Corn and soybeans from the United States will no longer be allowed to enter Russia as of February 15, because those foods failed to meet the country’s biological standards, announced Rosselkhoznadzor, Russia’s food and safety watchdog, on Wednesday.
According to RT, Rosselkhoznadzor discovered dry rot in U.S. corn, and weed seeds mixed with the U.S. soy.
“Since the products shipped from the United States pose a real threat to Russia, and the U.S. guarantees are not valid,” said the group’s spokesperson, Aleksey Alekseenko, “we reserve the right to introduce temporary restrictions on imports of U.S. corn and soybeans.”
U.S. officials have reportedly explained their evaluation of corn does not include a microbiological assessment of its condition.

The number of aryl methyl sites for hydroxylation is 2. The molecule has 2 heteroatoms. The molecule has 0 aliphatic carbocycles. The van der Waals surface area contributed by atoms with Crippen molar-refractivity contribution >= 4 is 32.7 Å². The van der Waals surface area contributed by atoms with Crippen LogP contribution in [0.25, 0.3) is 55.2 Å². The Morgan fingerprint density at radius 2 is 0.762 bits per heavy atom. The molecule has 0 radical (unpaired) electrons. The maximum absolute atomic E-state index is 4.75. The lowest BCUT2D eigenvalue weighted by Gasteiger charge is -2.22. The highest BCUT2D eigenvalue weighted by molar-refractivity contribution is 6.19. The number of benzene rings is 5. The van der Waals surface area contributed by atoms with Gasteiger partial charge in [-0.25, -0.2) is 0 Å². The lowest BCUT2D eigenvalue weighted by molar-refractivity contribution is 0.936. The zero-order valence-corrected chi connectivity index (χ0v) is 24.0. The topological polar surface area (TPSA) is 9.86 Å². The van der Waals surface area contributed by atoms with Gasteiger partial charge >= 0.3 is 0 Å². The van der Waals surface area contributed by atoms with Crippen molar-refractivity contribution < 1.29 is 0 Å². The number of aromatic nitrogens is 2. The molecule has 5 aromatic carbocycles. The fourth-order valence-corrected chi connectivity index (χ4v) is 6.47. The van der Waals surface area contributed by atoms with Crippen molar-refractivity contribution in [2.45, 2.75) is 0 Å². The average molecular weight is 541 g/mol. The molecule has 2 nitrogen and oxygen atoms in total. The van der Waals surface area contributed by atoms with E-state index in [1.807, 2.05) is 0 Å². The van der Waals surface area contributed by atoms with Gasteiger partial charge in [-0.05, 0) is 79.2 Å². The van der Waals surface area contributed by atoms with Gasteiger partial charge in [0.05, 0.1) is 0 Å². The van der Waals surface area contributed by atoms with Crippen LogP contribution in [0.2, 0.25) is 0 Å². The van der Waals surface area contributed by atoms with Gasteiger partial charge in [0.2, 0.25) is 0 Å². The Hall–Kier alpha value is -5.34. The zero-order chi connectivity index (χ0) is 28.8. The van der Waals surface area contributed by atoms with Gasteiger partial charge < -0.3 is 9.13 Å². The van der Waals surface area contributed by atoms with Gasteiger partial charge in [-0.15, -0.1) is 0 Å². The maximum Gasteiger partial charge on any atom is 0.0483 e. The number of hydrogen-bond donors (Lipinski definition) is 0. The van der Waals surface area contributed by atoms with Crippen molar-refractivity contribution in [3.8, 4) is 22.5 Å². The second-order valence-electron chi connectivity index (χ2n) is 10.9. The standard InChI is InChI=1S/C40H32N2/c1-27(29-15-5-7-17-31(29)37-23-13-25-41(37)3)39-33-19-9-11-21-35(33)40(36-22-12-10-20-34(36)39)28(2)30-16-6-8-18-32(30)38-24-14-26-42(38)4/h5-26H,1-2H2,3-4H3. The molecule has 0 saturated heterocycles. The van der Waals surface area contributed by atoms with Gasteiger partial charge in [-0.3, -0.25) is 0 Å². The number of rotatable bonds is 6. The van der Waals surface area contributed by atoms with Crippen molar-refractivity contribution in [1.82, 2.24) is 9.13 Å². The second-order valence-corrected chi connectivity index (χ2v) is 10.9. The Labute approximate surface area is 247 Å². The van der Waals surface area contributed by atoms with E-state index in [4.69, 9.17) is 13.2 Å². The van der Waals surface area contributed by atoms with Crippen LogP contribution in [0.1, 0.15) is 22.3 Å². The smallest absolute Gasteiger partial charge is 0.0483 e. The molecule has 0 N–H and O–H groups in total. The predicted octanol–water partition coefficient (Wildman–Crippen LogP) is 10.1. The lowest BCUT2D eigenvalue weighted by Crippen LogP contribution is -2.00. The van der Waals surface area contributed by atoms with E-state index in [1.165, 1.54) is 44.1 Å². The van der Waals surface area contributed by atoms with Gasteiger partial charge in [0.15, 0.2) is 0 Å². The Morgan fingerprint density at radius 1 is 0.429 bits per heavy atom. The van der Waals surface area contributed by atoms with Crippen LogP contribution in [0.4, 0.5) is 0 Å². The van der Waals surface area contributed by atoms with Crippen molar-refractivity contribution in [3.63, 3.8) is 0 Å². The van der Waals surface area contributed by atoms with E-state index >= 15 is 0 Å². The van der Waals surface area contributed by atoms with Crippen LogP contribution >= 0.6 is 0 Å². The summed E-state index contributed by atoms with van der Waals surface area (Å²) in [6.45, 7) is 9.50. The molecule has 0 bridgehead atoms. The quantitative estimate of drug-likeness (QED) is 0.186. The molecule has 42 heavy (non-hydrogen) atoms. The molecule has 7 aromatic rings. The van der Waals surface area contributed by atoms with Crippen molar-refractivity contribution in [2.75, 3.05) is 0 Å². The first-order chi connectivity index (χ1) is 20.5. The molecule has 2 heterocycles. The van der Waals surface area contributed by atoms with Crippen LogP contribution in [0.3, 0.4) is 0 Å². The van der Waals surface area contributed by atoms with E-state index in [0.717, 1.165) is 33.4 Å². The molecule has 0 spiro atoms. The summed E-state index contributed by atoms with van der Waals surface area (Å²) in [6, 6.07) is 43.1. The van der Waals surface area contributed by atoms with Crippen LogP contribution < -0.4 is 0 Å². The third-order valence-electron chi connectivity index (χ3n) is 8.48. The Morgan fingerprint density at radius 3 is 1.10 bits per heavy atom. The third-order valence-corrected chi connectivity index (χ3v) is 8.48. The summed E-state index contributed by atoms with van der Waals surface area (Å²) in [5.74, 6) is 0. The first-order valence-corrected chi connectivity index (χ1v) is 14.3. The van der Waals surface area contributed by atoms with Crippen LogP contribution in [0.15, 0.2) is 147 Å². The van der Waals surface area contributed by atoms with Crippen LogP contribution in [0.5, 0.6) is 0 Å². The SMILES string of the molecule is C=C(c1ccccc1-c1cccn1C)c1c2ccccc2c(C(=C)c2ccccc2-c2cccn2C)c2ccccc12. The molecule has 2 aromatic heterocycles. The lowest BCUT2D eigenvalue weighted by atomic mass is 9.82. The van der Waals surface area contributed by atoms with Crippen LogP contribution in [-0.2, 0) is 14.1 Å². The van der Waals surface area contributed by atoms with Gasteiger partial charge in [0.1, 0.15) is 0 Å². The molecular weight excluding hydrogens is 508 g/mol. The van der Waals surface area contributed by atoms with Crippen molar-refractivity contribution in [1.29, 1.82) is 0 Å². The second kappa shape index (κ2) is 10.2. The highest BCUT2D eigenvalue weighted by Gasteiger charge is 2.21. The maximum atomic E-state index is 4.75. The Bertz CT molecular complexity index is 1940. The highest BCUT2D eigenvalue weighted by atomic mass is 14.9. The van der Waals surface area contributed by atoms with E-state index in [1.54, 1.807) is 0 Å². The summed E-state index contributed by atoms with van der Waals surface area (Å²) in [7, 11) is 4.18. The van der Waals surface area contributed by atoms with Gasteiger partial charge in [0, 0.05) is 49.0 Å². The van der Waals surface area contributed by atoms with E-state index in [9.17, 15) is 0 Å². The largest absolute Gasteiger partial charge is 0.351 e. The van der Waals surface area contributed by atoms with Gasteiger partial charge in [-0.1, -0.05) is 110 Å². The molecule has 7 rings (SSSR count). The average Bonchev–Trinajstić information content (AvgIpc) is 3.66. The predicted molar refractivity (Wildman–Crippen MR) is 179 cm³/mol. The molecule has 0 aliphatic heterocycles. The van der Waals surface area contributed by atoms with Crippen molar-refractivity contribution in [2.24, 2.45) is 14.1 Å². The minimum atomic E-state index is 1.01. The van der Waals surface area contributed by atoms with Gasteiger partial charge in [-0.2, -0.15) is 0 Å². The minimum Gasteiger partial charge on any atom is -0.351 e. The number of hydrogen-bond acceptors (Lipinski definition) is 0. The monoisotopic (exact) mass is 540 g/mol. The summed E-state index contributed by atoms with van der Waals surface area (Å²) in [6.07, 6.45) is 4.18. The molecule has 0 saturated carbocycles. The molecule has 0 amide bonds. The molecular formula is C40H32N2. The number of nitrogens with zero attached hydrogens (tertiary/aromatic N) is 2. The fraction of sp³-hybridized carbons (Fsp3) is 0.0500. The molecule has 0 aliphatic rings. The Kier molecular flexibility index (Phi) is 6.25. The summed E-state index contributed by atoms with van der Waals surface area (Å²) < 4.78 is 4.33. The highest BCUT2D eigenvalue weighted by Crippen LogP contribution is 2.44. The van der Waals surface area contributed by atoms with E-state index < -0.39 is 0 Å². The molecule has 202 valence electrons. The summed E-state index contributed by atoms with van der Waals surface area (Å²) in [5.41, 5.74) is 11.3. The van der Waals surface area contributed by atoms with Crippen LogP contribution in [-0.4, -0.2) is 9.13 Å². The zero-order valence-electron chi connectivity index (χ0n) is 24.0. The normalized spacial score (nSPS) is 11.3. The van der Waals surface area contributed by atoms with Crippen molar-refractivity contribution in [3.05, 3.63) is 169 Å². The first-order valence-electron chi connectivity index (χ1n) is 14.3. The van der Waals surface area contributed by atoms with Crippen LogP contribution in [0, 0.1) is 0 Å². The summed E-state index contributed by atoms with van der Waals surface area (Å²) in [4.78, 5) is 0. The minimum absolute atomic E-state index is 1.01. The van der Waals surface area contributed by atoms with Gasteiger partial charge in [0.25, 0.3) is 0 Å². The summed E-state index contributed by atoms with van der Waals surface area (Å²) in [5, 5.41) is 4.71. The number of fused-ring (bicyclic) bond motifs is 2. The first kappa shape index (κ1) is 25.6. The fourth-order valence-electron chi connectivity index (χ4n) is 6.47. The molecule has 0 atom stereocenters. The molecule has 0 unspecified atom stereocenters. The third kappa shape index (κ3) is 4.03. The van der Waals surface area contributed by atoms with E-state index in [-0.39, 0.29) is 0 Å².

“We were dumbfounded,” added Alekseenko. “Every batch of products should come with a microbiological certificate that guarantees food safety. It turns out the products are not being tested.”
As RT reported, Rosselkhoznadzor discovered 64 cases of bacterial contamination of soybeans in 2015, and four cases so far in 2016 — including “a bacteria non-existent in Russia.”
Russia previously banned genetically-modified food products and seeds in 2014, as Prime Minister Dmitry Medvedev said at the time, “If the Americans like to eat GMO products, let them eat it then. We don’t need to do that.”
The U.S. soybean export to Russia between January and October 2015 totaled 300,000 pounds. Rosselkhoznadzor claimed the possible cost of quarantined food would approach 15 billion rubles, or $188 million.